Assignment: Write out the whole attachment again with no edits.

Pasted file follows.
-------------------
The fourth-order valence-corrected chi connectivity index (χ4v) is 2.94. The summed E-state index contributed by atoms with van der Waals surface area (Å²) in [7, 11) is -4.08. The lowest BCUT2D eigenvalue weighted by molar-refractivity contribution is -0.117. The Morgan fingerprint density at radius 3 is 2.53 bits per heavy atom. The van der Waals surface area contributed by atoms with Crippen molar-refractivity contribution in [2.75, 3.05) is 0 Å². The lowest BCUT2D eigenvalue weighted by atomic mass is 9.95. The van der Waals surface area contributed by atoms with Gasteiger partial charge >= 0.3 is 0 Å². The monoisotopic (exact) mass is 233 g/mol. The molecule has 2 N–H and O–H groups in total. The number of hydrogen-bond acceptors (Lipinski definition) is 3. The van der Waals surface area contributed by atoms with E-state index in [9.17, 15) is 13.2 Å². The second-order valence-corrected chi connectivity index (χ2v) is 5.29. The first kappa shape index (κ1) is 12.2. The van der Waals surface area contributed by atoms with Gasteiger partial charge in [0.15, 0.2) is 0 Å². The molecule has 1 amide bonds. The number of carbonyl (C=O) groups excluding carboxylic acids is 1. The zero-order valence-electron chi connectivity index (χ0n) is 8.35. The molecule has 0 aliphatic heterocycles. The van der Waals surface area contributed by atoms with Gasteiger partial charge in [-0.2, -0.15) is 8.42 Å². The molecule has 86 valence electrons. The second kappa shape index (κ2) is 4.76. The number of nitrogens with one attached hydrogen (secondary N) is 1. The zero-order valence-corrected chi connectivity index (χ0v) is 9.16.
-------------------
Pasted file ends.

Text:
The fourth-order valence-corrected chi connectivity index (χ4v) is 2.94. The summed E-state index contributed by atoms with van der Waals surface area (Å²) in [7, 11) is -4.08. The lowest BCUT2D eigenvalue weighted by molar-refractivity contribution is -0.117. The Morgan fingerprint density at radius 3 is 2.53 bits per heavy atom. The van der Waals surface area contributed by atoms with Crippen molar-refractivity contribution in [2.75, 3.05) is 0 Å². The lowest BCUT2D eigenvalue weighted by atomic mass is 9.95. The van der Waals surface area contributed by atoms with Gasteiger partial charge >= 0.3 is 0 Å². The monoisotopic (exact) mass is 233 g/mol. The molecule has 2 N–H and O–H groups in total. The number of hydrogen-bond acceptors (Lipinski definition) is 3. The van der Waals surface area contributed by atoms with E-state index in [9.17, 15) is 13.2 Å². The second-order valence-corrected chi connectivity index (χ2v) is 5.29. The first kappa shape index (κ1) is 12.2. The van der Waals surface area contributed by atoms with Gasteiger partial charge in [0.15, 0.2) is 0 Å². The molecule has 1 amide bonds. The number of carbonyl (C=O) groups excluding carboxylic acids is 1. The zero-order valence-electron chi connectivity index (χ0n) is 8.35. The molecule has 0 aliphatic heterocycles. The van der Waals surface area contributed by atoms with Gasteiger partial charge in [-0.2, -0.15) is 8.42 Å². The molecule has 86 valence electrons. The second kappa shape index (κ2) is 4.76. The number of nitrogens with one attached hydrogen (secondary N) is 1. The zero-order valence-corrected chi connectivity index (χ0v) is 9.16.